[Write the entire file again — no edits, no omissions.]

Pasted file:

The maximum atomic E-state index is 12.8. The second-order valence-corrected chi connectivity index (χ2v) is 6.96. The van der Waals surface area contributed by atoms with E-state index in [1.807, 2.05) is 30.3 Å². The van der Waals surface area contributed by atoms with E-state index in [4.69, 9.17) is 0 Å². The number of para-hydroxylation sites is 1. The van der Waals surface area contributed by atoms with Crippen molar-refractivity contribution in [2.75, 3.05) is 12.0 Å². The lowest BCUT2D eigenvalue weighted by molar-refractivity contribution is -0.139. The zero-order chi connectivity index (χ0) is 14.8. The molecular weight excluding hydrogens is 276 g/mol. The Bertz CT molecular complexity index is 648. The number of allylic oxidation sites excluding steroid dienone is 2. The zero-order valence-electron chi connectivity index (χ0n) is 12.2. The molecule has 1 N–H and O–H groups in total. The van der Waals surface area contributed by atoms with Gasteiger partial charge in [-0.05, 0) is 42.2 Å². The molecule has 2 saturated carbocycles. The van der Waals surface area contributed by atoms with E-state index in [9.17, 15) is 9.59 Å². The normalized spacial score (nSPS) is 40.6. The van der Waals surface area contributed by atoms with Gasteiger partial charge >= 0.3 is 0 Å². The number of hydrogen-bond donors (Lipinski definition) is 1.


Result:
The maximum atomic E-state index is 12.8. The second-order valence-corrected chi connectivity index (χ2v) is 6.96. The van der Waals surface area contributed by atoms with E-state index in [1.807, 2.05) is 30.3 Å². The van der Waals surface area contributed by atoms with E-state index in [4.69, 9.17) is 0 Å². The number of para-hydroxylation sites is 1. The van der Waals surface area contributed by atoms with Crippen molar-refractivity contribution in [2.75, 3.05) is 12.0 Å². The lowest BCUT2D eigenvalue weighted by molar-refractivity contribution is -0.139. The zero-order chi connectivity index (χ0) is 14.8. The molecular weight excluding hydrogens is 276 g/mol. The Bertz CT molecular complexity index is 648. The number of allylic oxidation sites excluding steroid dienone is 2. The zero-order valence-electron chi connectivity index (χ0n) is 12.2. The molecule has 1 N–H and O–H groups in total. The van der Waals surface area contributed by atoms with Gasteiger partial charge in [-0.05, 0) is 42.2 Å². The molecule has 2 saturated carbocycles. The van der Waals surface area contributed by atoms with E-state index in [9.17, 15) is 9.59 Å². The normalized spacial score (nSPS) is 40.6. The van der Waals surface area contributed by atoms with Gasteiger partial charge >= 0.3 is 0 Å². The number of hydrogen-bond donors (Lipinski definition) is 1.